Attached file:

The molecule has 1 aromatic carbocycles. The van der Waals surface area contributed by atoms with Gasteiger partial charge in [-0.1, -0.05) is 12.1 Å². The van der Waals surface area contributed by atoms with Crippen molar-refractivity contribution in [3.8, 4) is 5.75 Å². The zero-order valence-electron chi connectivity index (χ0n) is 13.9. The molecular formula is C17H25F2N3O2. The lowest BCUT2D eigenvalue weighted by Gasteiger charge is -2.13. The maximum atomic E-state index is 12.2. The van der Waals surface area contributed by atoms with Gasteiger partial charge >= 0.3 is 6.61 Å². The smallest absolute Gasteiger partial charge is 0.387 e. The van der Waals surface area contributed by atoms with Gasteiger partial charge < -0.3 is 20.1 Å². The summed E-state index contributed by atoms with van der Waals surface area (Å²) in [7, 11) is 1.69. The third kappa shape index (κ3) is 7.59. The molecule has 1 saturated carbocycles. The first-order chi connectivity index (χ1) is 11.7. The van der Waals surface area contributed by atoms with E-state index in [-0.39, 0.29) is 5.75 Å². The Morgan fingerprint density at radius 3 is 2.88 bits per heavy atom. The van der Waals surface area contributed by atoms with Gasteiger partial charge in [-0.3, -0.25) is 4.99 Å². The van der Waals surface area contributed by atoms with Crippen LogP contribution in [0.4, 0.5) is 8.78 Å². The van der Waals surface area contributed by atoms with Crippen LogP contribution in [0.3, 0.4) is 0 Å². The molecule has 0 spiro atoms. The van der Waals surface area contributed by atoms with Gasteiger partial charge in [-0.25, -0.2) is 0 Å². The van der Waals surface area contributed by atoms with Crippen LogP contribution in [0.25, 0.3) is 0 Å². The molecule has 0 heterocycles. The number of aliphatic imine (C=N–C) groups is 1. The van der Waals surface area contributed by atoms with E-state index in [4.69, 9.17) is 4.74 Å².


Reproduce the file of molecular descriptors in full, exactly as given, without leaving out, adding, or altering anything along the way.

The molecule has 1 aromatic carbocycles. The van der Waals surface area contributed by atoms with Gasteiger partial charge in [-0.1, -0.05) is 12.1 Å². The van der Waals surface area contributed by atoms with Crippen molar-refractivity contribution in [3.8, 4) is 5.75 Å². The zero-order valence-electron chi connectivity index (χ0n) is 13.9. The molecular formula is C17H25F2N3O2. The lowest BCUT2D eigenvalue weighted by Gasteiger charge is -2.13. The maximum atomic E-state index is 12.2. The van der Waals surface area contributed by atoms with Gasteiger partial charge >= 0.3 is 6.61 Å². The smallest absolute Gasteiger partial charge is 0.387 e. The van der Waals surface area contributed by atoms with Gasteiger partial charge < -0.3 is 20.1 Å². The summed E-state index contributed by atoms with van der Waals surface area (Å²) in [7, 11) is 1.69. The third kappa shape index (κ3) is 7.59. The molecule has 1 saturated carbocycles. The first-order chi connectivity index (χ1) is 11.7. The van der Waals surface area contributed by atoms with E-state index in [-0.39, 0.29) is 5.75 Å². The Morgan fingerprint density at radius 3 is 2.88 bits per heavy atom. The van der Waals surface area contributed by atoms with Gasteiger partial charge in [-0.3, -0.25) is 4.99 Å². The van der Waals surface area contributed by atoms with Crippen LogP contribution in [0.4, 0.5) is 8.78 Å². The van der Waals surface area contributed by atoms with Crippen LogP contribution in [0.3, 0.4) is 0 Å². The molecule has 0 spiro atoms. The van der Waals surface area contributed by atoms with Gasteiger partial charge in [-0.25, -0.2) is 0 Å². The van der Waals surface area contributed by atoms with Crippen LogP contribution in [0.25, 0.3) is 0 Å². The molecule has 0 heterocycles. The number of aliphatic imine (C=N–C) groups is 1. The van der Waals surface area contributed by atoms with E-state index in [4.69, 9.17) is 4.74 Å².